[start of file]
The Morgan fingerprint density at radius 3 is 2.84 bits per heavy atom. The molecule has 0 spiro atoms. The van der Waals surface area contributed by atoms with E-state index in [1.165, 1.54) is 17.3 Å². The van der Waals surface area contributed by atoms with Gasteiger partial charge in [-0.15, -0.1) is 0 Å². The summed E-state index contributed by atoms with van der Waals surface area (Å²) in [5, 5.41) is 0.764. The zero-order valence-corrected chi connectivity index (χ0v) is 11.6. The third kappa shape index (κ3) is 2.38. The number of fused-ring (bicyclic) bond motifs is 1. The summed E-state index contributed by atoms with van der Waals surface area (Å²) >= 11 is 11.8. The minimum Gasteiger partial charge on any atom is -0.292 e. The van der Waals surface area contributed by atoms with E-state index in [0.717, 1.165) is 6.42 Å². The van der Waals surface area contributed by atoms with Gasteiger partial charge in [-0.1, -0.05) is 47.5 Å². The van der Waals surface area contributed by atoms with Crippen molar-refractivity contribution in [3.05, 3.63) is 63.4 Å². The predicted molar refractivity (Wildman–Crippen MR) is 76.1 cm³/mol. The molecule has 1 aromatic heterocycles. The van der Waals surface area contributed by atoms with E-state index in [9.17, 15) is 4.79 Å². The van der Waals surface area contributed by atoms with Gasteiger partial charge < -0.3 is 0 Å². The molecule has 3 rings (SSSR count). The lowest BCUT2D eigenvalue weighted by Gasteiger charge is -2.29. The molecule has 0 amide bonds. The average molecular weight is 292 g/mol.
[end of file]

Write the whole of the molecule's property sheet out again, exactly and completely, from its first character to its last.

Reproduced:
The Morgan fingerprint density at radius 3 is 2.84 bits per heavy atom. The molecule has 0 spiro atoms. The van der Waals surface area contributed by atoms with E-state index in [1.165, 1.54) is 17.3 Å². The van der Waals surface area contributed by atoms with Gasteiger partial charge in [-0.15, -0.1) is 0 Å². The summed E-state index contributed by atoms with van der Waals surface area (Å²) in [5, 5.41) is 0.764. The zero-order valence-corrected chi connectivity index (χ0v) is 11.6. The third kappa shape index (κ3) is 2.38. The number of fused-ring (bicyclic) bond motifs is 1. The summed E-state index contributed by atoms with van der Waals surface area (Å²) >= 11 is 11.8. The minimum Gasteiger partial charge on any atom is -0.292 e. The van der Waals surface area contributed by atoms with E-state index in [0.717, 1.165) is 6.42 Å². The van der Waals surface area contributed by atoms with Gasteiger partial charge in [-0.1, -0.05) is 47.5 Å². The van der Waals surface area contributed by atoms with Crippen molar-refractivity contribution in [3.05, 3.63) is 63.4 Å². The predicted molar refractivity (Wildman–Crippen MR) is 76.1 cm³/mol. The molecule has 1 aromatic heterocycles. The van der Waals surface area contributed by atoms with E-state index in [9.17, 15) is 4.79 Å². The van der Waals surface area contributed by atoms with Gasteiger partial charge < -0.3 is 0 Å². The molecule has 3 rings (SSSR count). The lowest BCUT2D eigenvalue weighted by Gasteiger charge is -2.29. The molecule has 0 amide bonds. The average molecular weight is 292 g/mol.